How to survive moving into a new industry

changing career and learning a new industry

From the time I could line my teddies in a row and read to them, I knew I wanted to be a teacher. It was one of those things that I just knew I was meant for, so that’s what I became. I went to university, got my qualifications and started my dream role as a primary school teacher. 

It could be challenging and draining but also very rewarding – I loved it. It wasn’t all Miss Honey made it out to be, but it’s who I felt I was made to be and it’s where my skill set lay. I never really considered progressing into higher roles, as being in the classroom with my children is what I loved best. That all changed when there was a change in leadership at my school and my new headteacher helped me to see my potential. I became the leader of a range of subjects within school, I was given opportunities to train other teachers, I became the deputy safeguarding lead and I was on the path to advance in my career. 

changing careers from teaching to marketing

I then decided to start a family. I was given the opportunity to work part-time which allowed me to raise my baby as well as continue to progress with my career. Due to a series of unfortunate events, I ended up working practically full-time. On reflection, I should have realised that I had a part-time contract and was under no obligation to increase my hours. But wanting to advance meant I had something to prove and at the expense of my family. 

This all led to the decision to pause my teaching career. It’s a day I wasn’t sure I’d ever see, and it came a lot sooner in life than expected. Upon handing in my notice, I received a counteroffer: stay on as Assistant Headteacher. This threw a spanner in the works, as this is what I had been aiming for. Despite my reason for leaving being that I wanted to spend more time with my child, the leaders I worked with assumed that career progression would override that. I turned it down. As sad as it was, it was also empowering. I made my own decision and chose to be at home with my daughter. 

Another baby later and I thought the Stay at Home Mum gig was one I’d be doing for the foreseeable future. I always felt my only skills lay in teaching and so whilst not teaching, I would be a mum and nothing else. 

Sometimes life can change in a moment, which led me to my current position – a social media assistant. It is amazing how certain skills you’ve learnt throughout life, can be transferred so fittingly to a new industry. Despite the fact I’d never even considered a role in marketing, I’m finding it so rewarding. I now work in a role with flexible hours which means I can work around my children, rather than them working around me.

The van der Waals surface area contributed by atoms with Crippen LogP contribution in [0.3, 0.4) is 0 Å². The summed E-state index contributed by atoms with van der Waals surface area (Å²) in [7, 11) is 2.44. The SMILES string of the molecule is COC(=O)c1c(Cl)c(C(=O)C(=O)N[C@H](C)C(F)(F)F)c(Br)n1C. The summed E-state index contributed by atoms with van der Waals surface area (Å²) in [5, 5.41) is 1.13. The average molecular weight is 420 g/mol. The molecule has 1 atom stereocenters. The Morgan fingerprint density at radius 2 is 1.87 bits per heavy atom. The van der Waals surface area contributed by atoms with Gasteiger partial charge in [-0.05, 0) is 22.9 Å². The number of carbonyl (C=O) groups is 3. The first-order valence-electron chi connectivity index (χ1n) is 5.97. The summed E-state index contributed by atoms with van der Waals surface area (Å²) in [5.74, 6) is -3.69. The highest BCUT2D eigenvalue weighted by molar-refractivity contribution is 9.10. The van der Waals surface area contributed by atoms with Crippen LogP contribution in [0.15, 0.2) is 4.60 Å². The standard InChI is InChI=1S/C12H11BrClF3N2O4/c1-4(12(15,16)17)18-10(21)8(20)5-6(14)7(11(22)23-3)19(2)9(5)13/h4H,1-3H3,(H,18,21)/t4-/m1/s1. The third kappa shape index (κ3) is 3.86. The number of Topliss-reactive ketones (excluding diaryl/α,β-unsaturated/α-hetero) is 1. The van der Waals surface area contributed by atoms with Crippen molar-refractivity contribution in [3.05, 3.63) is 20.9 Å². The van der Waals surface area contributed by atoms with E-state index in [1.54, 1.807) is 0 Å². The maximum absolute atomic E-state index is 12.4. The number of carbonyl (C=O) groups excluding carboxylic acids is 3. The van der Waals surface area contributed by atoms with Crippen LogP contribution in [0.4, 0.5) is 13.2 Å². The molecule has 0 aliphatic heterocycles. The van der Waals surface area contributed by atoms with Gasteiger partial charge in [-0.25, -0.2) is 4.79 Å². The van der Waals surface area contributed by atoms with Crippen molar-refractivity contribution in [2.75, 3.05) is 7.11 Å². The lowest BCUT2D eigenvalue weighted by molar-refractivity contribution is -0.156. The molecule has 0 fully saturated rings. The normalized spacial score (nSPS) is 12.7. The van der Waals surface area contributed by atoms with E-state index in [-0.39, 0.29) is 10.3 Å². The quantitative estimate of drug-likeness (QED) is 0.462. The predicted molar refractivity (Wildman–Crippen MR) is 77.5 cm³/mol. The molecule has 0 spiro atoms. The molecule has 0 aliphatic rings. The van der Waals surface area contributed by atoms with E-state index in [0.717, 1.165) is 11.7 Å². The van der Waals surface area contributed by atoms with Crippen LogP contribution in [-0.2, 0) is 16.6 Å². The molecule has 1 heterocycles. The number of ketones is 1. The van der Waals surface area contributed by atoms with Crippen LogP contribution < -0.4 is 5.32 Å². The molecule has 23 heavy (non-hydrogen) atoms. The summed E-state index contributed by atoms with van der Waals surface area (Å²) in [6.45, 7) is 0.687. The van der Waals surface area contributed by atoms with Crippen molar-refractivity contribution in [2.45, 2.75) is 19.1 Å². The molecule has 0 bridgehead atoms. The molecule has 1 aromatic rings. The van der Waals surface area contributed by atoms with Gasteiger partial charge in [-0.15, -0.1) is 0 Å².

Working in a team that values and respects that I have two roles in life has been critical in making a success of my new job. I sometimes attend Zoom meetings with a baby on my lap, but this doesn’t make me any less committed to my work as my colleagues, it just means I’m raising a family whilst working at the same time. 

working mothers dealing with imposter syndrome in a new industry
Changing career is exciting, but also scary! So, here are my 3 top tips to surviving the first month in a new industry!
Shred the imposter syndrome!

Changing jobs comes with its fears and challenges, changing career and starting in a new industry, exasperates those feelings even more. It may sound cheesy but you need to believe in yourself. There is a reason you landed your new role and a reason the company chose you – so own that. 

Here are the 8 steps that you can take to minimise your imposter syndrome and slowly build up your confidence.

Ask for help

It can be human nature to act like we know what we’re doing, however, there are many times in life when we don’t – and that is okay. If you are moving into a new role, you are not expected to be a complete expert in it right away, or you would have been doing it already! Don’t be afraid to ask for help. Most people love the opportunity to share their own knowledge and provide support to others, so make the most of that. Find people who can support you and let them do it. 

Networking and engaging with your industry community is one great way to find support in the early stages of a new career. Finding a mentor can also be hugely beneficial. Read more on how to do that here.

Invest in your learning

My new role has required a lot of new learning. I love to learn (maybe it’s the teacher in me?!) so this opportunity to expand my knowledge has been welcomed! If you switch careers one of the best things you can do is spend time investing in your learning. Soak up everything you can. There will be webinars, blogs, even LinkedIn posts that can all help build the foundation of your expertise in the new role. 

Changing career was never something that was in my long term plan, but as previously stated – Life can change in a moment. You may be working in a job that isn’t as fulfilling as you hoped. You may be working where you don’t have the work/life balance that you want – read more on how to manage the impacts of the pandemic on work-life balance here. Or you may just be looking for a change. Whether you are looking to stay in your current role or move into a new industry completely, opportunities are out there! I am now in a role that if you’d told me a few months ago I’d be doing, I would have found it laughable. But here I am, learning every day. And loving it. 


Scroll to Top